11 Students Share their Favorite Courses at Notre Dame (So Far)

Author: Lisa von Werder

Notre Dame offers a vast variety of courses that count towards everything from University requirements to extensive major and minor programs, and there is truly something for everyone. Below, read about some current students' favorite classes so far, and what makes them so enjoyable.

Kimberly Hogan

Funding New Ventures / Innovation and Design Thinking

Kimberly Hogan '20

Major: Accounting // Minors: Musical Theatre; Innovation and Entrepreneurship

I have two favorite classes because I just can’t pick, and both of them come from the innovation and entrepreneurship minor. I liked both of these classes because the lessons applied to real life and the learning was relevant to what I would love to do one day, which is running my own business. Furthermore, the professors of both of these classes were not only passionate about the course material, but also about their students. Professor Hubbard (Ventures) gives his students his contact information and freely gives out financial advice to past students, who still call him. Professor Angst (Innovation) always helps her students by connecting them with professionals in their industries, and she takes her Design Thinking students on super fun trips, which gave me the opportunity to visit firms in Chicago and pitch an idea to a large company in L.A.! I would strongly recommend any student—business or not—take these classes.

Cristina Chavez

The Ethics of Emerging Weapons Technology

Cristina Chavez '20

Major: Mechanical Engineering

I loved this course because of the professors and the content. The course was co-taught by Jeremy Graham, a political science Ph.D. candidate, and General Robert Latiff, a retired Air Force Major General. Jeremy provided us with the ethical foundations for the course, while General Latiff taught us how to apply these ethics to real life situations. And while the majority of the course is about ethical frameworks, General Latiff also presented on the up-and-coming weaponized technologies that he felt we should know about such as AI and big data. As a bonus, this class counted towards one of my required philosophy courses!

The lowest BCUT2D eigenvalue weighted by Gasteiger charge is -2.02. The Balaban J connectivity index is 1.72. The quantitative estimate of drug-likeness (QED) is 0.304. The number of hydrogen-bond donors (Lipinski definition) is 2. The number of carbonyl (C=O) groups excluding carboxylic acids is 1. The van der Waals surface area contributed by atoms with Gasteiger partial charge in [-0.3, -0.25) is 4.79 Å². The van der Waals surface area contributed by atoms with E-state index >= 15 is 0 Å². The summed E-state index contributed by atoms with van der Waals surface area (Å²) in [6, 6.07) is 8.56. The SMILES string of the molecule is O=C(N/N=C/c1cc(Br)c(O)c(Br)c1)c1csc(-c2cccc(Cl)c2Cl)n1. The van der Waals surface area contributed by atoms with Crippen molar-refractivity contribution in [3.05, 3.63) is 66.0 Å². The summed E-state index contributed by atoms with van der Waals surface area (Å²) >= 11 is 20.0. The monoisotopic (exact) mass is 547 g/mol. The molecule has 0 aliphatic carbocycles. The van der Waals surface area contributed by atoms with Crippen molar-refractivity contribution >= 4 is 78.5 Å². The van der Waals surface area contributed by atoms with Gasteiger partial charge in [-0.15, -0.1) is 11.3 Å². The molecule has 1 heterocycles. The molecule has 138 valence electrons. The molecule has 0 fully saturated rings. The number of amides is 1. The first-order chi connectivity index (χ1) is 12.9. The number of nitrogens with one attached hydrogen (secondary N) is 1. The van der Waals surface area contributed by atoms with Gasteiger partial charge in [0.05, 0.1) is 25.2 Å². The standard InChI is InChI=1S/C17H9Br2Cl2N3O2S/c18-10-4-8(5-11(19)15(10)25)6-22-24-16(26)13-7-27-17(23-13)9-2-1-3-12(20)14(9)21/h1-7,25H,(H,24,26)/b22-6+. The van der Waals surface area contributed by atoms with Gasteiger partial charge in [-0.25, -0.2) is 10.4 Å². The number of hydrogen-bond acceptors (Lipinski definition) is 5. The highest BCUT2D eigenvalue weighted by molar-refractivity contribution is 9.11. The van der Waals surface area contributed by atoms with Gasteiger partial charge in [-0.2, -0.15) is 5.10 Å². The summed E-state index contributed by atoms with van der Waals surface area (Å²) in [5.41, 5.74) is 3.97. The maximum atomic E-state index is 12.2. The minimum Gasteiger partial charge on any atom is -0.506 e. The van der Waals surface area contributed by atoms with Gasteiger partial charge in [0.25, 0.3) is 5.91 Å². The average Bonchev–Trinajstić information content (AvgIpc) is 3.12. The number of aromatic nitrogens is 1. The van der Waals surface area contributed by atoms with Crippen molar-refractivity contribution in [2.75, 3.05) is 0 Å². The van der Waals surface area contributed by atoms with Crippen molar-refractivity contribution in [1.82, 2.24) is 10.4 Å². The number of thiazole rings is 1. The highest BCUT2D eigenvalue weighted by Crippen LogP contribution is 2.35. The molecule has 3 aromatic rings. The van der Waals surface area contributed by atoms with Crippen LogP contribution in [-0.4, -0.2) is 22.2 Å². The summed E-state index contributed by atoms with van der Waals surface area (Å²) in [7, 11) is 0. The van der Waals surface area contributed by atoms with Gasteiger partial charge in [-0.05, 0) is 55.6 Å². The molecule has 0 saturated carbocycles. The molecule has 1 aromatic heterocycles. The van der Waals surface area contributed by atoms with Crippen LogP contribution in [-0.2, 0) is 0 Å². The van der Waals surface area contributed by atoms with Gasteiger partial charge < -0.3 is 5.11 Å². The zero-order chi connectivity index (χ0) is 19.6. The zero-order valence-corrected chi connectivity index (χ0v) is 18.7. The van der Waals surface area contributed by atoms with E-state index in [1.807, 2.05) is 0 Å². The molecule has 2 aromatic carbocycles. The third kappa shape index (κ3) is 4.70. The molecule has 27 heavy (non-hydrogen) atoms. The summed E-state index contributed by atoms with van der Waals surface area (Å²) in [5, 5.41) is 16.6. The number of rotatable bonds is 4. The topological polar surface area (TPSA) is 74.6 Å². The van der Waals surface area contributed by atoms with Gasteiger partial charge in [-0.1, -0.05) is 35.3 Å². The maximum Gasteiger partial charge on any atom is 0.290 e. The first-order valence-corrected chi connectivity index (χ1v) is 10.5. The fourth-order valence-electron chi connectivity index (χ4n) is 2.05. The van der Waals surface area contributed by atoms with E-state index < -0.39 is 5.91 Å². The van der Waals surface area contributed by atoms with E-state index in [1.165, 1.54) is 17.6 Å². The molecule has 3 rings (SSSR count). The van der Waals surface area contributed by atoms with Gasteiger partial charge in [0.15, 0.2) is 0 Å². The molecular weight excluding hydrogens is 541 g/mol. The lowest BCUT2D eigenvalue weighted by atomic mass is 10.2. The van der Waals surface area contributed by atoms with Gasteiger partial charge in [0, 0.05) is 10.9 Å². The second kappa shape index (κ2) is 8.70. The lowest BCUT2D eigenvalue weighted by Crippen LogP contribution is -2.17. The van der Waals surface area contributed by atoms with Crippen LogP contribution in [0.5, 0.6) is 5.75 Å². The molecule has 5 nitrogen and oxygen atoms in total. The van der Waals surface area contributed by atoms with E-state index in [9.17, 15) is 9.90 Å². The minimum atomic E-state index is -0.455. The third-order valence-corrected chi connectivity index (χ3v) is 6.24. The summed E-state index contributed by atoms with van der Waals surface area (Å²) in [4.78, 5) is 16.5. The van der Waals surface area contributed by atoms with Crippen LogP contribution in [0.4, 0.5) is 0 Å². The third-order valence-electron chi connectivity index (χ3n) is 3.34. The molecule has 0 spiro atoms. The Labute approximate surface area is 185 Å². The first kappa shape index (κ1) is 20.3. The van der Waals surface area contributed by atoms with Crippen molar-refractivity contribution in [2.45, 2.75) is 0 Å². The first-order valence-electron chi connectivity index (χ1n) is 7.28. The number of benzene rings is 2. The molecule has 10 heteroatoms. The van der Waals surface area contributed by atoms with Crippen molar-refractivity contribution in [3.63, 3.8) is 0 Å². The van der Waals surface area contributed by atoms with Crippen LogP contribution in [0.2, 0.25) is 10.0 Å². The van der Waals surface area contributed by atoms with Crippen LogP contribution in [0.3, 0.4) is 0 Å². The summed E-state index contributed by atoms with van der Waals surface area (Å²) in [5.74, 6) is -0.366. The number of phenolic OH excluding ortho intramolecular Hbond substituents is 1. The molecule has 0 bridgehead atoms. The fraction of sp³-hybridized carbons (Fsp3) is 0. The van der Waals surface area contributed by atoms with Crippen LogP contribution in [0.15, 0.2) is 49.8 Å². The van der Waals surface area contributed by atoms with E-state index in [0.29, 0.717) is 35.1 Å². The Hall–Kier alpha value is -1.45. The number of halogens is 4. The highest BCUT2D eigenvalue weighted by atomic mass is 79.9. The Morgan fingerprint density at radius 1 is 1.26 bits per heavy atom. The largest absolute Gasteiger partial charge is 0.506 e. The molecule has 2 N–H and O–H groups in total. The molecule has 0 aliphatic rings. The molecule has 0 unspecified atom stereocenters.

Dillon Hasenour

Physics D: Modern

Dillon Hasenour '21

Majors: Physics; Honors Mathematics

Physics D has been my favorite so far for two reasons. First, the subject material caught my attention. The class is primarily an early introduction to quantum mechanics, and I loved learning the theory that I have read about for so long in a class setting. Secondly, my professor was incredible. The class was structured as a discussion-heavy environment, which greatly supported my understanding.

Kimani Krienke

Multimedia Writing and Rhetoric

Kimani Krienke '22

Major: English // Minor: Journalism

The professor that taught this class knew how to keep us engaged, was young, and also concentrating in English, which made the class feel more laid back and manageable. I didn't feel like I was competing against everyone or that my writing should be more advanced because I'm an English major. The class also focused on modern situations and styles used in the media, making the topic and whatever we wrote about more interesting. This class showed me how to look at the way information is presented in the media in a different light and also see how even a little change can drastically affect the way the audience perceives what they're looking at.

Andres Walliser Wejebe

Rapid Visualization

Andres Walliser Wejebe '20

Majors: Industrial Design; Mechanical Engineering

Rapid Visualization was my introduction to the major of industrial design. Simply put, the class is a product sketching bootcamp. This was one of my favorite classes in three years at Notre Dame because it was equally enjoyable and useful. As an artistic person, learning the ground rules and techniques behind product sketching was fun and rewarding. As an intern at a product development firm, I use the skills I learned in Rapid Visualization every day. This class is not only useful for industrial design majors, but for anyone interested in learning how to quickly and efficiently communicate three-dimensional ideas. Designers, engineers, artists, and anyone who thinks they might deal with product development in their career could seriously benefit from taking this class.

Derek Gallo

The Catholic Imagination

Derek Gallo '20

Major: Political Science